As financialization, offshoring, and gratuitous austerity continue to wipe out jobs in the U.K., millions of people are forced to apply for welfare (if they can qualify) and to rely on food banks for survival.
U.K. Prime Minister David Cameron is saddened by this.
Cameron says it is his moral duty to “help” the victims (of Cameron’s policies) by kicking them off welfare so they must look for jobs (that don’t exist).
Cameron says his attack is “not just about saving money, but about doing what is right.”
Of course, the U.K. government creates its money out of thin air, so there is no need to “save money.” So it’s really about “doing what is right” – i.e. widening the Gap between the rich and the rest.
Let me quote Cameron. Every time he says “reform,” I will substitute the word “cut,” since that is exactly what Cameron means by “reform.”
This is from the U.K. Telegraph…
Last weekend the Archbishop of Westminster, Vincent Nichols, critiqued my welfare cuts. Nichols suggested that my welfare cuts were based primarily around saving money, that the safety net against hunger and destitution no longer exists, and that my savage cuts are not working. I disagree with him deeply.
First, my welfare cuts are not just about doing what we can afford, but doing what is right. The moral case for my welfare cuts is every bit as important as making the numbers add up: building a country where people aren’t trapped in a cycle of dependency but are able to get on, stand on their own two feet and build a better life for themselves and their family are screwed unless they are already rich.
Rather than enact policies to create jobs, Cameron says it is his “moral duty” to eliminate what few crumbs fall to the unemployed people.
With welfare, people are paid more to be on benefits than to be in work. Ordinary people claim unlimited amounts of housing benefits – in London there were people claiming truly astonishing sums of £60,000, £70,000, £80,000 a year. Hundreds of thousands of people were put on Incapacity Benefit and never reassessed, essentially taken off the books and forgotten about. None of these things is defensible. And it is right both economically – and morally – to change them.
The founders of our welfare system believed in the principle of responsibility wage slavery – and so do we. Those who can’t work will be always supported, but those who can work have the responsibility to do so.
…even when there are no jobs for them.
It is wrong to penalize those who work hard and do the right thing while rewarding those who can work, but don’t.
You mean like politicians? Or the parasites in the rentier lass who collect a free lunch because they own capital?
If you don’t like people being on welfare, then create jobs for them!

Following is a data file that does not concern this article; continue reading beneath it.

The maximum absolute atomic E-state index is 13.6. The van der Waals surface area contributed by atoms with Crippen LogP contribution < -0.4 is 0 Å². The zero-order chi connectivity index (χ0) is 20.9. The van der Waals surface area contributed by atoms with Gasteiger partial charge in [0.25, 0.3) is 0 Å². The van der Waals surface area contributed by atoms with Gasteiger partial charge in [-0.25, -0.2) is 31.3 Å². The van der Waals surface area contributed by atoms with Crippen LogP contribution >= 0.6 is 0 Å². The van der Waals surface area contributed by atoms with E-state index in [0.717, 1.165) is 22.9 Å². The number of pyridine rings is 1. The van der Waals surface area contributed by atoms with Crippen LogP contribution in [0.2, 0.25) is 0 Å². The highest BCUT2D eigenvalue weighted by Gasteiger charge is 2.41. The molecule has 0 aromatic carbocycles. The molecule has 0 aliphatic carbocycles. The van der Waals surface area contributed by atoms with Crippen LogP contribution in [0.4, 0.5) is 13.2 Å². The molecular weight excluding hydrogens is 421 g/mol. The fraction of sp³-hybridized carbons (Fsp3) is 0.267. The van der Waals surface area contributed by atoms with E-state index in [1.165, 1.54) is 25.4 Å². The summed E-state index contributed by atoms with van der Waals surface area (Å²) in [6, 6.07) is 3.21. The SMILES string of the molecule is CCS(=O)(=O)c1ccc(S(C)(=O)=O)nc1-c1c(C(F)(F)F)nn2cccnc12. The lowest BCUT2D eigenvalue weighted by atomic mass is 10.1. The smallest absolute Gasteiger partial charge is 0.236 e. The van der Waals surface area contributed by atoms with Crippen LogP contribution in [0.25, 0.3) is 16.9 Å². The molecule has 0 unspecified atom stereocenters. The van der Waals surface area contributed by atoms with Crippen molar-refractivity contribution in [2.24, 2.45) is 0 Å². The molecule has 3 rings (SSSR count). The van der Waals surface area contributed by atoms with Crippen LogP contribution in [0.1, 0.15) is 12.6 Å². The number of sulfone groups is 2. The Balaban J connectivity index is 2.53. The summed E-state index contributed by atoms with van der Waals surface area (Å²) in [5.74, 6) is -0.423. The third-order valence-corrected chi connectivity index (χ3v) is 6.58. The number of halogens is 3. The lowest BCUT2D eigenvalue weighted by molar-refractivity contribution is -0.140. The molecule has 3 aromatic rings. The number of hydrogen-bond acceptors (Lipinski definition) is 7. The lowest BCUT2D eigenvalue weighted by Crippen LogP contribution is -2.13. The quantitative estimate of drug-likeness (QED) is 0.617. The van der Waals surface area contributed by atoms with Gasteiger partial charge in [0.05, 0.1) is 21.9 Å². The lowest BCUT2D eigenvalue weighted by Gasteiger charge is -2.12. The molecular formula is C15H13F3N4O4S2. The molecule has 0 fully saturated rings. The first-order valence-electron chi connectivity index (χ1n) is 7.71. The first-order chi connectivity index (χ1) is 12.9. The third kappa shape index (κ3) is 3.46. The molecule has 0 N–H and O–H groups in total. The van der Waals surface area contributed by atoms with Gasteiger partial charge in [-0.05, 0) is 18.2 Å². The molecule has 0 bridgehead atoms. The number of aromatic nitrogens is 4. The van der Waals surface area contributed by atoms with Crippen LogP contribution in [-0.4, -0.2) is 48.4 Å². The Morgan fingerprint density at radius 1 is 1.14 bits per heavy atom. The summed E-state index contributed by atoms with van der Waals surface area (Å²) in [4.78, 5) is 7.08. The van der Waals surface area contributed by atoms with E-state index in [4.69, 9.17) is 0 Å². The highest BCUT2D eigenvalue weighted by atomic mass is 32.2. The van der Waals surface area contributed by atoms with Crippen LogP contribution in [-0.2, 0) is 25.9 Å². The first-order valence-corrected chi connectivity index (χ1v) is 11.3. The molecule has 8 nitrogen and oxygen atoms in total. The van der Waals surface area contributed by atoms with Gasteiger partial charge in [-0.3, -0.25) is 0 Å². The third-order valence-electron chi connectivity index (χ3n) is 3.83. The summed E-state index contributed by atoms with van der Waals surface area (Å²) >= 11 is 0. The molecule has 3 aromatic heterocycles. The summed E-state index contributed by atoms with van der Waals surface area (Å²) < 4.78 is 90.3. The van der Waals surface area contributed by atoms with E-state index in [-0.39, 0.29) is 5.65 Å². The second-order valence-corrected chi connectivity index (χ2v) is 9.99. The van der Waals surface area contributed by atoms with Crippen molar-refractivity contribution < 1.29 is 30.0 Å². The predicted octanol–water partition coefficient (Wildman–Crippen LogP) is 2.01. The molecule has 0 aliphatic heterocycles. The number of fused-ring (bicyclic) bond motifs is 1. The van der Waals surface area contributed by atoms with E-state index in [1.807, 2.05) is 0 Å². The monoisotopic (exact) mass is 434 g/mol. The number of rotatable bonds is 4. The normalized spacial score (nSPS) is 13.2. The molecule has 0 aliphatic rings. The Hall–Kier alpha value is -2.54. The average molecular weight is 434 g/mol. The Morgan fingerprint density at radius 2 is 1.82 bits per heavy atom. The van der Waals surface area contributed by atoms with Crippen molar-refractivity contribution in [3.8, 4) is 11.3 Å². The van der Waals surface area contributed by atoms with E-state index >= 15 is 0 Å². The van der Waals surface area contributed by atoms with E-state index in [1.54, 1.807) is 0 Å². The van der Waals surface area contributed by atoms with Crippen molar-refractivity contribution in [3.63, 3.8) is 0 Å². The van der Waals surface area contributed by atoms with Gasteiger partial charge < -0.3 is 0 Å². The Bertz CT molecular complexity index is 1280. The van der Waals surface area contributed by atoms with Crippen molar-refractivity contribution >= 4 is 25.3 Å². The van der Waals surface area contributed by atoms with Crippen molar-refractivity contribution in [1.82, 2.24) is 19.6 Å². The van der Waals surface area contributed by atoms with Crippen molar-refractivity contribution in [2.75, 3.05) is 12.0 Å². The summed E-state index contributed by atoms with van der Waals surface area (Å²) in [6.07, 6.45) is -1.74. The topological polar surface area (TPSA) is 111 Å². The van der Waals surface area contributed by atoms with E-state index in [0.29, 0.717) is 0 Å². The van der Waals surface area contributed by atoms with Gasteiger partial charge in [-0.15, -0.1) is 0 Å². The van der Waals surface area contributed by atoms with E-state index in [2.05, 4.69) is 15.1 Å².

My welfare cuts are not just right in principle, they are right in practice. A key test of a welfare system is whether it supports people into work. That simply didn’t happen under Labour. In spite of all the talk about so-called “boom years” we saw a situation where almost a million and a half people spent the last decade out of work – and the number of households where no one had ever worked doubled.
Translation: Welfare causes unemployment. Financialization, offshoring, and gratuitous austerity have nothing to do with it. Kick people off welfare, and they will naturally find jobs that are plentiful and high-paying.
The number of workless households is steadily coming down – a quarter of a million more children in our country have a role model who gets up in the morning, goes to work and provides for them. There are more people in work than ever before – 1.3 million more since the last election who are able to count on the security and stability of a regular paycheck.
Translation: The more people we kick off unemployment benefits, the fewer “unemployed” people we have.
Of course, we are in the middle of a long and difficult journey turning our country around. That means difficult decisions to get our deficit down, making sure that the debts of this generation are not our children’s to inherit. But my welfare cuts go beyond that alone: they are about giving new purpose, new opportunity, new hope – and yes, new responsibility to people who had previously been written off with no chance.
Cameron’s lies about the U.K. federal deficit and “national debt” prove that everything else he says is lies. And like all sociopathic creeps, Cameron claims to be doing his victims a favor.
Congratulations Cameron. You have been officially categorized and stamped.